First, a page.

….named version of Windows – as the company will now just incrementally update its office software
Microsoft has revealed that the upcoming release of Windows 10 will be the last version of the company’s iconic operating system.
The company will instead update Windows in an ‘ongoing manner’, Microsoft development executive Jerry Nixon revealed at its Ignite event, rather then releasing standalone versions every few years.
Microsoft confirmed the news in a statement, which said it expected there to be a “long future” for the product.
“Windows will be delivered as a service bringing new innovations and updates in an ongoing manner,” it said.
Link to the past
Windows 10 is set to become available to customers later this year, and will even come as a free upgrade to those currently running Windows 7, Windows 8.1 and Windows Phone 8.1.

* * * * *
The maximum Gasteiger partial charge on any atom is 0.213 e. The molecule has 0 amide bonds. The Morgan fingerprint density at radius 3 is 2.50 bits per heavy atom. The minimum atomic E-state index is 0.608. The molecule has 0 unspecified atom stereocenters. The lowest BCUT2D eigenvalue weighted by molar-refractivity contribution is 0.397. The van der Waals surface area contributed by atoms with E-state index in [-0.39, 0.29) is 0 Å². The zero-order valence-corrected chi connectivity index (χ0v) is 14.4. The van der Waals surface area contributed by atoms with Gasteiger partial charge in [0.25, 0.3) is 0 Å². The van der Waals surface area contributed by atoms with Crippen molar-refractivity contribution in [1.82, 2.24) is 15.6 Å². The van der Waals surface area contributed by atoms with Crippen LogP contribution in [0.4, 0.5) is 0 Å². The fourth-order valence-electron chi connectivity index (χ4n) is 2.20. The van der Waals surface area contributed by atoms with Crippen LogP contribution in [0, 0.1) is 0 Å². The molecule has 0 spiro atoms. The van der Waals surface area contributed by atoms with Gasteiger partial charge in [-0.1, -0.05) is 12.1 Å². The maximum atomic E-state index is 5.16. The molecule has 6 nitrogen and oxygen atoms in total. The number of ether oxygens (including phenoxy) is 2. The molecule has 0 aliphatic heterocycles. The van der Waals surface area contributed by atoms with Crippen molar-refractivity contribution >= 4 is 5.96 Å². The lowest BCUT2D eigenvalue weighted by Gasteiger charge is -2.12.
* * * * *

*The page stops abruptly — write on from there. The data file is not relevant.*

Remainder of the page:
However, reports have claimed that work on the first official update for the software, codenamed Redstone, is already underway, and will come to market sometime in 2016.
The software promises a major overhaul in terms of several functions, not least in the return of the familiar Start menu, which comes with a new customisable space for a user’s favourite apps and Live Tiles (from Windows Phone), where users can place their favourite apps, people and websites.
Redmond is also seeking to give users a more traditional Windows experience that incorporates both touch, keyboard, and mouse inputs. Other new features include a search option on the taskbar and Start menu; a new quadrant app layout; and a new task-view button on the taskbar.
Windows 10 also marked a break in naming tradition for Microsoft, skipping the expected ‘Windows 9’ name in a move widely seen at signifying a break with the past. However it has also been rumoured that the name change could be down to coding systems from Windows 95 and 98 versions still being in use.
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